Treasure Island

Treasure Island by Robert Louis Stevenson relates the childhood of Jim Hawkins, the son of an innkeeper. One day, an old pirate captain arrives at his father’s inn, drinks a lot of rum, gets in some scuffles, and dies not long afterwards. Jim and his mother go through the pirate’s possessions to look for the money he should have been paying for his room. Among the gold and jewels, Jim discovers a map, and takes it without thinking. Other pirates then arrive on the scene searching for the map, but are unable to find it. Jim takes the map to the family doctor and his squire, and they realize that it gives directions to the captain’s buried treasure (worth seven hundred thousand pounds). Jim leaves his mother, the squire acquires a crew and a ship, and they all set off to find Treasure Island.

The characters are the best part of this book. The account is from the perspective of Jim, who is a little timid but is also observant and adventurous. Long John Silver is the most interesting character, the ship’s cook who is more nimble than would be expected for someone with a peg leg. (“At a glance I was sure he must be Long John. His left leg was cut off close by the hip, and under the left shoulder he carried a crutch, which he managed with wonderful dexterity, hopping about upon it like a bird. He was very tall and strong, with a face as big as a ham–plain and pale, but intelligent and smiling.”) From the beginning, the reader gets the impression that they should not trust Silver, but why this is the case is not revealed until much further in. The other thing I liked about Treasure Island is that it contains much more dialogue and moves at a faster pace than most 19th century literature.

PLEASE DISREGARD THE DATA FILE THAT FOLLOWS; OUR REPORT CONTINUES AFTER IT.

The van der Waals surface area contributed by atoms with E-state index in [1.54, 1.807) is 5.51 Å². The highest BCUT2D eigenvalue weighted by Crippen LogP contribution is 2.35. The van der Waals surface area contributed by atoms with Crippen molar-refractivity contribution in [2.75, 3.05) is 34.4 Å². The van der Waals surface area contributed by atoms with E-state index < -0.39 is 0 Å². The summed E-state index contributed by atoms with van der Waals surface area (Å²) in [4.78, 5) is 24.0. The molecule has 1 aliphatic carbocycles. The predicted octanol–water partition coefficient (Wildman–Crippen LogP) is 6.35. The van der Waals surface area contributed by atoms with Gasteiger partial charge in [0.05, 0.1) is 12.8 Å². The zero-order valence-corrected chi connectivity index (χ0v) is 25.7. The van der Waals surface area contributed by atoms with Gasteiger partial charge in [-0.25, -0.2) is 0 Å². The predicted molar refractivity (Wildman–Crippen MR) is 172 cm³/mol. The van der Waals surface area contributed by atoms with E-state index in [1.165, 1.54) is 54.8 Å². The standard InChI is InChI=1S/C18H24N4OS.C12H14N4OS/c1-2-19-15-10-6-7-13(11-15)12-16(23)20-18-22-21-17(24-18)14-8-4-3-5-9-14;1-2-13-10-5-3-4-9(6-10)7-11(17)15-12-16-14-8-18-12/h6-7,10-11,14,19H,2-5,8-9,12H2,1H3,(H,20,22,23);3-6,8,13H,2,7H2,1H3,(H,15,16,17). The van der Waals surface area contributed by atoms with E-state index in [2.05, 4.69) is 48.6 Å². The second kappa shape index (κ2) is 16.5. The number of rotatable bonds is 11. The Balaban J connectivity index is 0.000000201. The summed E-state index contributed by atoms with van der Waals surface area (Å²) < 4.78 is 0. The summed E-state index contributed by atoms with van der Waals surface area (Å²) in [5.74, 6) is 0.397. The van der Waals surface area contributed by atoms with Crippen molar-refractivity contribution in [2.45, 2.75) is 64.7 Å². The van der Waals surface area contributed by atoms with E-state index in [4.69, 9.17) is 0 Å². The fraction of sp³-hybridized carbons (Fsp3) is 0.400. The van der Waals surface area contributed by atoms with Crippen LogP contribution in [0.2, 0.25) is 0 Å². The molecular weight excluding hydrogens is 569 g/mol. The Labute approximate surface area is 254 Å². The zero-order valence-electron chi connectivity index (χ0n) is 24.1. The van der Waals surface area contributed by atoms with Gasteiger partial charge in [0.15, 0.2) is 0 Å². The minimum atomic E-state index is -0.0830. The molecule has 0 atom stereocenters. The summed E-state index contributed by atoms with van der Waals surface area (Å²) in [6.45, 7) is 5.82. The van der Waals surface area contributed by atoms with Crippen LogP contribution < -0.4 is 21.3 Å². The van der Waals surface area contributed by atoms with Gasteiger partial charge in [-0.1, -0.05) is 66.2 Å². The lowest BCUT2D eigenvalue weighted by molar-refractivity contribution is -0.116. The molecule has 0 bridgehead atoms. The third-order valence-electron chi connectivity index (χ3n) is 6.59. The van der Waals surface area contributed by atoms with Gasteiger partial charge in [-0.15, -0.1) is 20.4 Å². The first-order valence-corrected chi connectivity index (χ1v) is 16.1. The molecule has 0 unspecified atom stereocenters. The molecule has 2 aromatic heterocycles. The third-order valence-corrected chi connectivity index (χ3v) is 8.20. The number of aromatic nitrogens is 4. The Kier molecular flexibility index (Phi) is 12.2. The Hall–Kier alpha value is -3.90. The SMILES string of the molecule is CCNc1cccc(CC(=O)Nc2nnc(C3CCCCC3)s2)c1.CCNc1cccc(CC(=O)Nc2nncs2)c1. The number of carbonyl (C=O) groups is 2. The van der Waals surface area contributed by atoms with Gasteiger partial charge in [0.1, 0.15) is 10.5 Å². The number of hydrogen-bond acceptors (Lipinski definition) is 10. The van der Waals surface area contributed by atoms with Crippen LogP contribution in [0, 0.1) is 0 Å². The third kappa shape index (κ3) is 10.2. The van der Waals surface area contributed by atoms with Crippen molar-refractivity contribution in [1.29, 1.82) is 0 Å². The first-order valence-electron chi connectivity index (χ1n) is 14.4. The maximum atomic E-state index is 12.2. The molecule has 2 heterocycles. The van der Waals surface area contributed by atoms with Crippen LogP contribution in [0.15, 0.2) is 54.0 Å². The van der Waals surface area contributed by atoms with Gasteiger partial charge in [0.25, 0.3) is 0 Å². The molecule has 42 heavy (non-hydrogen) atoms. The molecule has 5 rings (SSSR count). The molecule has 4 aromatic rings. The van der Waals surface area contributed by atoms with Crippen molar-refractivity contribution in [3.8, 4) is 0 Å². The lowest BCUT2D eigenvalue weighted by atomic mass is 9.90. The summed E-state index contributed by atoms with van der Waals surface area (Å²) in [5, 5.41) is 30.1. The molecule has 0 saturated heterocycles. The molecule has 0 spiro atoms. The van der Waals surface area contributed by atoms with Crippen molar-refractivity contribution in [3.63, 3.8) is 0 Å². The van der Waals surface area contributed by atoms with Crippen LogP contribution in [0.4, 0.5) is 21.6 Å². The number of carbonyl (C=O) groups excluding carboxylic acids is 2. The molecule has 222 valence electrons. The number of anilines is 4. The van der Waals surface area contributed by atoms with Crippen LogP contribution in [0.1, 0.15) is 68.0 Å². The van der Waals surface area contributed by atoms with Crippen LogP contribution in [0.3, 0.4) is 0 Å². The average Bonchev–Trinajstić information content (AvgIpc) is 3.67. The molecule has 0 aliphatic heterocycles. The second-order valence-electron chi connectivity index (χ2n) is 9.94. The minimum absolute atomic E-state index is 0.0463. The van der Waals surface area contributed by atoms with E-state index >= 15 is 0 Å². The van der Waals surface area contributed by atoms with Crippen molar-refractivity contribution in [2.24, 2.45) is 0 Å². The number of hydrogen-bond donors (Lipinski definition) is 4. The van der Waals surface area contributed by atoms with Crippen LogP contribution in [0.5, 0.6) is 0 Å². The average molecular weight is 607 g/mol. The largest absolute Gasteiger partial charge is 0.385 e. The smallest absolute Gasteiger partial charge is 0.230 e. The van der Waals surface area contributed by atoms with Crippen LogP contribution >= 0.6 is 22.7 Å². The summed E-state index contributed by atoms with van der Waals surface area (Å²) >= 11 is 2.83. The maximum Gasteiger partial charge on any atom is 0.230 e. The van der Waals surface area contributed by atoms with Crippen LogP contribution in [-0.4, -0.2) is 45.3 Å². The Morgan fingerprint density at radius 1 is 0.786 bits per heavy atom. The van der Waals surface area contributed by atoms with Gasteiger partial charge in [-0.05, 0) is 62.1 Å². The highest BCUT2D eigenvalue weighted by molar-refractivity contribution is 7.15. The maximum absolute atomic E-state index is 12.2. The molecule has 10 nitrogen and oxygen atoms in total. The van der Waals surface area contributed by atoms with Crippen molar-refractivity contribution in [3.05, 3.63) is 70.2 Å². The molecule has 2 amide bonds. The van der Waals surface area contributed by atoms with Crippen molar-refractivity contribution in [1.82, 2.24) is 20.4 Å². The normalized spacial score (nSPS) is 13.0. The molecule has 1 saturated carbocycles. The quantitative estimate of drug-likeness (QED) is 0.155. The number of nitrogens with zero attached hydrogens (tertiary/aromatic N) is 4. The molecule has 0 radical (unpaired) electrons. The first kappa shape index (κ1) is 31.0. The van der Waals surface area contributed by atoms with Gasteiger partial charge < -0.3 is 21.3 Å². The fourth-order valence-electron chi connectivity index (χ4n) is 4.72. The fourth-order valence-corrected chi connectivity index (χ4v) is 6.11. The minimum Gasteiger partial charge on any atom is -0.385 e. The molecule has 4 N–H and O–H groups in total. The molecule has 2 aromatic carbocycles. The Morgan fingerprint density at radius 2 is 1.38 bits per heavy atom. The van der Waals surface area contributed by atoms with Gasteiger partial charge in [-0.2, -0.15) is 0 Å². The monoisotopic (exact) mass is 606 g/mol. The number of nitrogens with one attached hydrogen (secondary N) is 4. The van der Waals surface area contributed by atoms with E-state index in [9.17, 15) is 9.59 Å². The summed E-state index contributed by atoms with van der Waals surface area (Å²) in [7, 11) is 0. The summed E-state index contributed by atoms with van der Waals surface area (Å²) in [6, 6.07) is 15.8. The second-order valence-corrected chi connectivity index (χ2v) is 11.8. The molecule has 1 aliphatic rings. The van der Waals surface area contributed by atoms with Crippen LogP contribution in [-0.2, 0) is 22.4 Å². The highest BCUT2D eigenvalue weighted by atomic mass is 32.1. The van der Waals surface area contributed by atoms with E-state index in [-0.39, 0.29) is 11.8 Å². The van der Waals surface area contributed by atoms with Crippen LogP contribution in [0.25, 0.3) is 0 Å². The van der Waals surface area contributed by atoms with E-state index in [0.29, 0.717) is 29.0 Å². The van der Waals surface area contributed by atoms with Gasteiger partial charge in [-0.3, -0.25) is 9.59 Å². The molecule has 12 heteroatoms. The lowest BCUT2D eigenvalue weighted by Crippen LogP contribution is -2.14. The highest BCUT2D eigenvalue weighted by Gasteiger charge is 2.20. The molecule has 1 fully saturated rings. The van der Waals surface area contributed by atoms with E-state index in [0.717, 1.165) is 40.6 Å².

I didn’t develop an attachment to any of the characters and am not particularly fond of violence and pirates, and thus did not enjoy this book. The character you are supposed to become attached to is the main character, Jim Hawkins. I couldn’t relate to him–not being a young, adventurous boy myself–and did not discover anything in common with the greedy, drunk pirates he was surrounded by. If you are a young male reader who enjoys tales of violence and wealth, this should be perfect for you. Girls? Well, let’s just note that the only female character in this book is the mother, who hardly says anything and is left behind when Jim goes on his adventure.

Although this book was written in my favorite time period for literature, I did not like it. It is specifically directed towards a young male audience and I should have realized that before I started reading. Nowadays, this work would probably best be enjoyed by a 10 or 11 year old boy who loves pirates and violence.


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